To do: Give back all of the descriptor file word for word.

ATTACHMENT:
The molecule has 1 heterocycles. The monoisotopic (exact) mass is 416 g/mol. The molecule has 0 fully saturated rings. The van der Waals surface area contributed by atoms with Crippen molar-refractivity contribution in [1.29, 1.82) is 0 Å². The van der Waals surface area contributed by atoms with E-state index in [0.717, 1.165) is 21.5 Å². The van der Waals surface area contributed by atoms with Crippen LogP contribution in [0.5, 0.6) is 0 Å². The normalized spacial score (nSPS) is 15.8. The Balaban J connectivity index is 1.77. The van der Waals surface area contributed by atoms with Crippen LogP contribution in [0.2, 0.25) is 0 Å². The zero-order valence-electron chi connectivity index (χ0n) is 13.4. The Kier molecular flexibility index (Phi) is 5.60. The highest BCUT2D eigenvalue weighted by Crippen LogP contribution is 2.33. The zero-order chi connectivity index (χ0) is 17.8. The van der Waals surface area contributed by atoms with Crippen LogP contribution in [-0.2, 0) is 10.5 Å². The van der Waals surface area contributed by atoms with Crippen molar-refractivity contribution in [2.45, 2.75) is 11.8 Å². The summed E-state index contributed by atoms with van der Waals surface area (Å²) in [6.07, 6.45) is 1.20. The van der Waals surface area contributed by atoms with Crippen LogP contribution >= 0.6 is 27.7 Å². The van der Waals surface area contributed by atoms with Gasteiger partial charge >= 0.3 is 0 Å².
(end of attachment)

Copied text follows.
The molecule has 1 heterocycles. The monoisotopic (exact) mass is 416 g/mol. The molecule has 0 fully saturated rings. The van der Waals surface area contributed by atoms with Crippen molar-refractivity contribution in [1.29, 1.82) is 0 Å². The van der Waals surface area contributed by atoms with E-state index in [0.717, 1.165) is 21.5 Å². The van der Waals surface area contributed by atoms with Crippen LogP contribution in [0.5, 0.6) is 0 Å². The normalized spacial score (nSPS) is 15.8. The Balaban J connectivity index is 1.77. The van der Waals surface area contributed by atoms with Crippen LogP contribution in [0.2, 0.25) is 0 Å². The zero-order valence-electron chi connectivity index (χ0n) is 13.4. The Kier molecular flexibility index (Phi) is 5.60. The highest BCUT2D eigenvalue weighted by Crippen LogP contribution is 2.33. The zero-order chi connectivity index (χ0) is 17.8. The van der Waals surface area contributed by atoms with Crippen LogP contribution in [-0.2, 0) is 10.5 Å². The van der Waals surface area contributed by atoms with Crippen molar-refractivity contribution in [2.45, 2.75) is 11.8 Å². The summed E-state index contributed by atoms with van der Waals surface area (Å²) in [6.07, 6.45) is 1.20. The van der Waals surface area contributed by atoms with Crippen LogP contribution >= 0.6 is 27.7 Å². The van der Waals surface area contributed by atoms with Gasteiger partial charge >= 0.3 is 0 Å².